I think a lot about the journey that led me to form a deep connection with the outdoors, and now see clearly how fortunate I was that my family had a strong connection to land and nature, and how my parents trusted institutions like the Girl Scouts, and our local recreation center to help me connect deeply with my environment. Had I not received this kind of support and encouragement from home throughout my childhood, my interactions with nature might have been less relevant to my daily life, and I would not have the lasting positive effects of nature I enjoy today.
Lately I have been having some lively discussions with colleagues about the trend to focus on youth in the outdoors. Most agree that connecting youth to nature is essential to creating a new generation of environmental champions, but too often programs do not consider the involvement of parents and caregivers of youth, who are essential to help sustain long term engagement with the outdoors, and who may have the need to connect meaningfully with the environment for their own enrichment.
Today, my own school-age children love nature and especially enjoy camping, but their relationship with nature evolved within the security of sharing outdoor experiences with me over time. At camp, under a canopy of a dark night and serenaded by the sounds of nature, I am near my children; sharing stories, soothing fears. With me in nature, my children always know they are safe and understood. And because of my own developed connection to the outdoors, I have the motivation and resources to lead them outside again and again.
Connecting youth with their families to nature can help address fears and perceptions and cultural relevancy, which are widely recognized in the field as important barriers to lower before a relationship to the outdoors can be built. From the perspective of some communities, sending children away alone for overnight outdoor experiences might be a no-go, but going together as a family might be a more inviting concept.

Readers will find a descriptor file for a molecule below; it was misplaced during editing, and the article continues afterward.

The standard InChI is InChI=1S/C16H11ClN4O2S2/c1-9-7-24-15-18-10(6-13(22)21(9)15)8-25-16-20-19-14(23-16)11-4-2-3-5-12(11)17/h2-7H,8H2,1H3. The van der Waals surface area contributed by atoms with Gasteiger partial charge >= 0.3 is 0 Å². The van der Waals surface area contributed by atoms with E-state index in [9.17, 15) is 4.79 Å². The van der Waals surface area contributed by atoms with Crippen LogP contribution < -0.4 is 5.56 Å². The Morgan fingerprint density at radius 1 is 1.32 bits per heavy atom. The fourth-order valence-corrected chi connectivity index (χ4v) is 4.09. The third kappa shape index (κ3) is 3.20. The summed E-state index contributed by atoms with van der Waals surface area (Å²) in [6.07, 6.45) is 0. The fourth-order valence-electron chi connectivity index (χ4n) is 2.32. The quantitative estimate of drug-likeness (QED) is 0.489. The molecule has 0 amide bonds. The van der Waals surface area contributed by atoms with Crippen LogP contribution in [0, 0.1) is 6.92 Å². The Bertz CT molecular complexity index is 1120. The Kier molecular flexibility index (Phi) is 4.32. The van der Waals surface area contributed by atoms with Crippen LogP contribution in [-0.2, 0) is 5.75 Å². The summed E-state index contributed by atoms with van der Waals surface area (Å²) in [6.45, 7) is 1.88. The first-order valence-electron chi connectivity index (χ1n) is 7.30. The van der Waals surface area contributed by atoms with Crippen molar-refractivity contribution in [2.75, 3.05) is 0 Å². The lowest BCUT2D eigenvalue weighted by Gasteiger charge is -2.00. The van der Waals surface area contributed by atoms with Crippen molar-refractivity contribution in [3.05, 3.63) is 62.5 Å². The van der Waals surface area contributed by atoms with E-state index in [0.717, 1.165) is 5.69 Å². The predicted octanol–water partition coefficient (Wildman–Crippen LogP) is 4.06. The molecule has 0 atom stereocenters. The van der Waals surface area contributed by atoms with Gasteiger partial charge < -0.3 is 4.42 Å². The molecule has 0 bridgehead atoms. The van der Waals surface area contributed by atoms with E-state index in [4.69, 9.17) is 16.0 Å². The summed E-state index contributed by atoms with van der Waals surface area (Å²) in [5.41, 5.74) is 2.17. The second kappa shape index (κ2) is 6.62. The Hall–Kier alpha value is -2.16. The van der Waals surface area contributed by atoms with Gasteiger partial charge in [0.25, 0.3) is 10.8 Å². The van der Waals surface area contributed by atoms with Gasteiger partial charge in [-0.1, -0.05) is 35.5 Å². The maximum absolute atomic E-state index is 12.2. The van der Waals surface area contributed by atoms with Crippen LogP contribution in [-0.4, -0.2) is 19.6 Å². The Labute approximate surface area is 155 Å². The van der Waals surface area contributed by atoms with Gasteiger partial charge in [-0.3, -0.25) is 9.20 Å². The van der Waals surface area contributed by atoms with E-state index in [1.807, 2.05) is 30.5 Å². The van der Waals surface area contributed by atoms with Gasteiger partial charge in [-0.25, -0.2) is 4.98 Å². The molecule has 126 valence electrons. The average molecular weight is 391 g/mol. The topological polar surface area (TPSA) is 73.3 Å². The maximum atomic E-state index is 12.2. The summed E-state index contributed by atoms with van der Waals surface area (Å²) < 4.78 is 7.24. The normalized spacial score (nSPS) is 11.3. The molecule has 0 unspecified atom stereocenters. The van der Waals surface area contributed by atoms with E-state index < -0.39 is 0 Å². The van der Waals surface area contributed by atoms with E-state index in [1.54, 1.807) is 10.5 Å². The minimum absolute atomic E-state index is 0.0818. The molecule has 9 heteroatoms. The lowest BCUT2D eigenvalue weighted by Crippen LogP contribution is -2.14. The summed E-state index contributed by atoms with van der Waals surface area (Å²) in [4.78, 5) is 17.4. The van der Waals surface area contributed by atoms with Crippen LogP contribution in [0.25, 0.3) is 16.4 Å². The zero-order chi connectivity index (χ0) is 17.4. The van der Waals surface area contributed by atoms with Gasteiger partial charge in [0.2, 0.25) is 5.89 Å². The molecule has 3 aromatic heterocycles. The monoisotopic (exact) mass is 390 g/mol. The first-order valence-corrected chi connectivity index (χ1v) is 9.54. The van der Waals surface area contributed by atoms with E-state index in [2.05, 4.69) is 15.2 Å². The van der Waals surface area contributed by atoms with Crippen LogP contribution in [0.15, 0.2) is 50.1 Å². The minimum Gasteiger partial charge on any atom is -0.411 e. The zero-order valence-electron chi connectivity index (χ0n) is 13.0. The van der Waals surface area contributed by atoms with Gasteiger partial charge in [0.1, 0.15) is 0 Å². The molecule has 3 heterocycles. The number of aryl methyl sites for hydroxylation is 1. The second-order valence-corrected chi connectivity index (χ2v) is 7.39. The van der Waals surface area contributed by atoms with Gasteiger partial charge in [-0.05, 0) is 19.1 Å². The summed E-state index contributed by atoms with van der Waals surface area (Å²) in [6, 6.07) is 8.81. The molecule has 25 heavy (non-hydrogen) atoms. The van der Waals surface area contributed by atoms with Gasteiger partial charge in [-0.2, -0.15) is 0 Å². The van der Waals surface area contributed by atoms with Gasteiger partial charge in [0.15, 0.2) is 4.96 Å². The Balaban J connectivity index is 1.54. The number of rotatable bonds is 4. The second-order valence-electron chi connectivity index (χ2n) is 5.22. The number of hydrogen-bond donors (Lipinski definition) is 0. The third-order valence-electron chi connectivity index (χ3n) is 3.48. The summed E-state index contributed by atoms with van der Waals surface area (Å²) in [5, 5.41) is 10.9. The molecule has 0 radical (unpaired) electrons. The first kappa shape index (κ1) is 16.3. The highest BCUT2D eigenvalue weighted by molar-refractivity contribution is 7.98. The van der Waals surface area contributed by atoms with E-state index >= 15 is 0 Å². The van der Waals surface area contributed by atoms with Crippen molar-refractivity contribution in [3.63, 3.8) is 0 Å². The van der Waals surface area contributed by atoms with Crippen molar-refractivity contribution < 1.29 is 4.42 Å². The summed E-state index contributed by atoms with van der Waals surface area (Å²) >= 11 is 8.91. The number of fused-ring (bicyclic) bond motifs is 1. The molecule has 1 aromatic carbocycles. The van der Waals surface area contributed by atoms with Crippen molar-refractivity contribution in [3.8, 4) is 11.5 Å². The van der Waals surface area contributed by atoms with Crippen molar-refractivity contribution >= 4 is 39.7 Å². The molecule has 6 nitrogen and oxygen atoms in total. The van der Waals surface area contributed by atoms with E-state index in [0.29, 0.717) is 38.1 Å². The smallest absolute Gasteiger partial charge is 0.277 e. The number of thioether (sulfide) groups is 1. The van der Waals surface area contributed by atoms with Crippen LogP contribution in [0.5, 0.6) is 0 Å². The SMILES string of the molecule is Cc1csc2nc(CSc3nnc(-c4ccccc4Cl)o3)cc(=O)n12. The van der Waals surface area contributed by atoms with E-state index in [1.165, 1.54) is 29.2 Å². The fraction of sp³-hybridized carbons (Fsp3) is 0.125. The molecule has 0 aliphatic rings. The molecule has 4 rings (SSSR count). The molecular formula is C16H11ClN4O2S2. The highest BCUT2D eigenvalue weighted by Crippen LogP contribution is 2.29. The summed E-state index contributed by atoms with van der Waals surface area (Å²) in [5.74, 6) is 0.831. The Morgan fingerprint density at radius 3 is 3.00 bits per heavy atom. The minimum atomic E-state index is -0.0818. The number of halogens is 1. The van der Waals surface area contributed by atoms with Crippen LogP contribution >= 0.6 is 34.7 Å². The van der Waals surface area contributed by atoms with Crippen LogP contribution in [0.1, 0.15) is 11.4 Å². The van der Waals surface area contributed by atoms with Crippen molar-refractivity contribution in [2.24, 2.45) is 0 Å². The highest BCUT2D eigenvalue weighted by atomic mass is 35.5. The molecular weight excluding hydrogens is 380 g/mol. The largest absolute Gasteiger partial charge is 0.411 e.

Family Camp has always been an important vehicle to help some communities feel more comfortable with the idea of sending their kids away by participating first together as a family. For instance, Y.E.S. Families is a program that enriches Richmond, California youth and their parents through camp. They believe that youth, and the adults around them need and deserve opportunities to develop deep connections and supportive relationships with one another; and experiences in nature, contribute to building developmental assets that enrich their relationships when families return home. They understand that nature provides families a space for reconnection and healing not typically found within hectic schedules in the urban environment.
Yes, it is important to get children and youth outside. But in order to move the needle toward increased and sustainable participation in the outdoors, especially among traditionally underrepresented communities, parents and caregivers must be central to the mix, and encouraged to create and define their own connections to nature that moves beyond permission slips to full participation.
Besides camp, what are some other ways might families participate in outdoor experiences together?